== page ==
Friday 20 September 2013

Developing inventions: going for brokers?

A perennial problem faced by IP practitioners, particular those in practices that attract an SME clientele at the micro end of the range, is that clients are sometimes unable -- and practitioners are occasionally reluctant -- to draw a clear line between professional skills (eg advising on patentability and registrability, drafting applications, licences and the like) and the exercise of judgment based on experience in dealing with questions like "now that I've got my patent/design/trade mark, where do I go from here?"

The dilemma facing any practitioner is painful. Do I abandon my client to the market where, armed with his own ambitions, experiences and credibility when seeking capital or collaborators, he will sink or swim? Or do I steer him along, to the best of my ability but leading myself into fields of expertise that are distant from my core professional skills?

It is at this point that enlisting the assistance of a third party such as an innovation broker may appeal to both practitioner and client -- yet the absence of accepted standards for professional innovation broking, plus the deleterious effect of stories of painful scams in which vulnerable innovators part with hard cash and sometimes their IP rights, remove the attractive force of enlisting their support. There may well be as many honest, capable and effective innovation brokers and advisors as there are incompetent and deceitful ones -- but who can tell, and who is prepared to say to a client, hand-on-heart, that they should go to one?

It would be good to know what SOLO IP readers think, and what experiences they have had in this regard.


  1. The best Patent agents don't let themselves get to the situation where they hear "now that I've got my patent..". Today, it needs to be part of the initial client take on procedures to ascertain whether your client has the necessary knowledge and capacity to justify the investment in using your services. We have some great services offering business advice and training to entrepreneurs and the inventor may be better off skilling himself with some courses of that nature to make sure that he is able to exploit his ideas as part of a decent business proposition.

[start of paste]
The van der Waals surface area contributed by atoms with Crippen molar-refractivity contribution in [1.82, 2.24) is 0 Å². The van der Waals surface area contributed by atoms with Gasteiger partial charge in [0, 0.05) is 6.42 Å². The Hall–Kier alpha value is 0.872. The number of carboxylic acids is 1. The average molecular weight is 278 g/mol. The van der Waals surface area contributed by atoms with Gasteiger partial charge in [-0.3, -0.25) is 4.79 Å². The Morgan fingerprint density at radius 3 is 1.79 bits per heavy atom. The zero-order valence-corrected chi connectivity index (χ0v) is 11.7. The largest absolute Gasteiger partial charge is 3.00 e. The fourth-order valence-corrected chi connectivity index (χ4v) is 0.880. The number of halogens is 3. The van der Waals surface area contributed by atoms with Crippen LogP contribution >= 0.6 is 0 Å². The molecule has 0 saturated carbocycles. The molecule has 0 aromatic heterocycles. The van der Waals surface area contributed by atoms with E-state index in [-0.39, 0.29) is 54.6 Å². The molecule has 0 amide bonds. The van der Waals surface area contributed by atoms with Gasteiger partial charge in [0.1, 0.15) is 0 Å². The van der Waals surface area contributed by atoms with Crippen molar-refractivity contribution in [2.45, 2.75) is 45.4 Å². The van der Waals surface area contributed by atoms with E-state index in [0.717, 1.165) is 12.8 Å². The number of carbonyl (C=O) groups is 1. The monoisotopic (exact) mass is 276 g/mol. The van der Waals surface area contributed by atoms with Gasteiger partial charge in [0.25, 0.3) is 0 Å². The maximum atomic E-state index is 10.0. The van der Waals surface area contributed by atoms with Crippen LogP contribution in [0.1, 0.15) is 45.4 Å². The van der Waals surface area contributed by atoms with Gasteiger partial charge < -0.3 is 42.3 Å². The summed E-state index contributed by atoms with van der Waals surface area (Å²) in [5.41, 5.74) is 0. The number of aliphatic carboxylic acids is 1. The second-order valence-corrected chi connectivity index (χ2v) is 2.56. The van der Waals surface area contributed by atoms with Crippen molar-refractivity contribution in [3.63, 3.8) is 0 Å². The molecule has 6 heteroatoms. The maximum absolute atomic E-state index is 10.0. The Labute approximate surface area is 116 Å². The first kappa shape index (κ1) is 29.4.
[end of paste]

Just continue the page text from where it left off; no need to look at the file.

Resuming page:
The Google Campus, The British Library Business and IP Centre and UCL Advances , and the 3Cs are just a few ideas within a stone's throw of my office. Try your local big city library and University for ideas if further afield.

  2. Earlier this week I had a meeting with an inventor who has just had a bad experience with an innovation broker. The broker was charging a fortune for preparing a presentation of the invention, and then contacting patent attorneys to file an application. I advised the inventor that I did not think it was patentable and told them to be very wary of the broker's advice. It's clear that naïve inventors are being scammed by invention brokers.

    I think patent attorneys can offer a lot of additional advice to clients because we have already learned from dealing with many different types of companies. To very naïve biotech clients I'll tell them a little bit about VC funding and what sort of exit options are available. I point them to further sources of information and give them a heads up on what to think about, rather than advising them on specifics. I'm constantly surprised at how little people know about the areas in which they are doing business.